Shun Tak Holdings has more than doubled its final dividend as strong property sales drove underlying profit 18 per cent higher last year.
The company said core earnings amounted to HK$453 million for the year to December, up from HK$384 million in 2011.
Taking into account HK$2.11 billion in revaluation gains from investment properties, net profit was HK$2.56 billion last year, more than triple the HK$781 million recorded in 2011.
The company recommended a final dividend of 8.5 HK cents, up from 4 HK cents in 2011.
Turnover jumped 85 per cent to HK$5.49 billion.
Managing director Pansy Ho said: "Strong performance from the property division was underpinned by revenue generated from the sale of Chatham Gate and the disposal of a valuable property within Star House."
Profit from the property division, excluding a revaluation surplus, was HK$761 million, up 40 per cent from the previous year's HK$545 million. The figure was boosted by a net gain of HK$262 million from the sale of a property at Star House for HK$645 million in August last year.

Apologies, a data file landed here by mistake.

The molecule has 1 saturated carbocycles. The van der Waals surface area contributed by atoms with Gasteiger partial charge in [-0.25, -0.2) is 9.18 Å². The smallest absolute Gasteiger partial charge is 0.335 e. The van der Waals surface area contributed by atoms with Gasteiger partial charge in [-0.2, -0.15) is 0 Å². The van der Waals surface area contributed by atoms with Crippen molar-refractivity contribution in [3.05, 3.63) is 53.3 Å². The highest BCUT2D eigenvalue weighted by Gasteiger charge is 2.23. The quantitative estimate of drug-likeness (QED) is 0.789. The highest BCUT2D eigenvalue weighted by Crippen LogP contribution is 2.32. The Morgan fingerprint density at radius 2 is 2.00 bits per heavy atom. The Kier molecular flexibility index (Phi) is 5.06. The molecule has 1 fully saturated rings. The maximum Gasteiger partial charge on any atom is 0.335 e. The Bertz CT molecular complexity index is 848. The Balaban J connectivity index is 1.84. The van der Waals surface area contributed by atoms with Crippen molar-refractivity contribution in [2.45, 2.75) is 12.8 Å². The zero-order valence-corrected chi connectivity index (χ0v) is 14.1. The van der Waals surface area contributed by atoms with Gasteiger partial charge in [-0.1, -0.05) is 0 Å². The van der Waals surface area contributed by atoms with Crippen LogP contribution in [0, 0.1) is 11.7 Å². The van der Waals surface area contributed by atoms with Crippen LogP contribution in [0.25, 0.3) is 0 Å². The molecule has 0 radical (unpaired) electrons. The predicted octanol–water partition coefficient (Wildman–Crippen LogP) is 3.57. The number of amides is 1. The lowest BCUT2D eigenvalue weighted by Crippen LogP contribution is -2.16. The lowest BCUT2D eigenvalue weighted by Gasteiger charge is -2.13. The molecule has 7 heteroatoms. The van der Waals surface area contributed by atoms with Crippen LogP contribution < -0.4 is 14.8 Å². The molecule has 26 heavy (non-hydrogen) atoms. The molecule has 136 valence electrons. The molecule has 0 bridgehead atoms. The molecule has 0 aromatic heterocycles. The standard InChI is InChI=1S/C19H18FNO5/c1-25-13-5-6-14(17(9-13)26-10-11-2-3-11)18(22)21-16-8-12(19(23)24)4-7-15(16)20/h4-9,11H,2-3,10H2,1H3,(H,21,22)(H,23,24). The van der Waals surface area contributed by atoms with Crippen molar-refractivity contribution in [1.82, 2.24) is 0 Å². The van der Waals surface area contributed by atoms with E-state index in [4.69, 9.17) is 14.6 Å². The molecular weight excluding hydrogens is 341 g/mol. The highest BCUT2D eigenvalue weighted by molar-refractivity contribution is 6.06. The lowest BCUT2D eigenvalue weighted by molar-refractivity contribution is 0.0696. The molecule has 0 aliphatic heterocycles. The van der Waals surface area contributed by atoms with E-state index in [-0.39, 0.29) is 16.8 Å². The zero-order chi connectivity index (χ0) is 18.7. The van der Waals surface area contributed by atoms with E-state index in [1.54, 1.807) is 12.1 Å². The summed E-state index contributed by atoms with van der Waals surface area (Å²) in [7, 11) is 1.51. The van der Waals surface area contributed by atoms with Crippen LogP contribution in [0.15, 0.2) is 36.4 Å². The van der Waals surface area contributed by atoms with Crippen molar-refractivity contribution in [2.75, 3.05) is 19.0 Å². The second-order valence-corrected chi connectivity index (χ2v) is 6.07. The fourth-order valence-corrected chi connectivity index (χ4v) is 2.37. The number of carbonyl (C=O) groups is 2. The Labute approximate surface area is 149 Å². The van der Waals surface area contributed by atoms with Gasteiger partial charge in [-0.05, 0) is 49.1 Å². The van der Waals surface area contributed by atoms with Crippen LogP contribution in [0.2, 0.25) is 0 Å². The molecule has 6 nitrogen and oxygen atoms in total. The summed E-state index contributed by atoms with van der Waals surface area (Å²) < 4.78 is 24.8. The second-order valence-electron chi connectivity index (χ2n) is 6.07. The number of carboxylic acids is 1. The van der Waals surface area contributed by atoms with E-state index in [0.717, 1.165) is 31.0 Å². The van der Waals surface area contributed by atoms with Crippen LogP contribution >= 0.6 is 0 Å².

The company said it had identified a site in the new business district of Beijing, Tongzhou to develop an "iconic" building comprising retail and office space and serviced apartments. The proposed project, in which the group has a 24 per cent stake, will yield 402,000 square metres of total gross floor area.
Operating profit from the company's transportation division, mainly ferry services between Hong Kong and Macau, increased more than eightfold to HK$65 million thanks to a fare rise for its TurboJET service. In addition, the acquisition of New World Ferry Services (Macau) brought economies of scale and allowed TurboJET to tap the high-volume tour group market departing from Kowloon.
Last year, TurboJET carried 13.9 million passengers on routes between Hong Kong and Macau, including Kowloon, an increase of 20 per cent over 2011.
Its hospitality business posted a 75 per cent growth in operational profit to HK$98 million The investment division recorded a gain of HK$87 million, up from HK$54 million a year ago, largely from dividends from Sociedade de Turismo e Diversoes de Macau (STDM).
The company's shares rose 0.24 per cent to HK$4.16.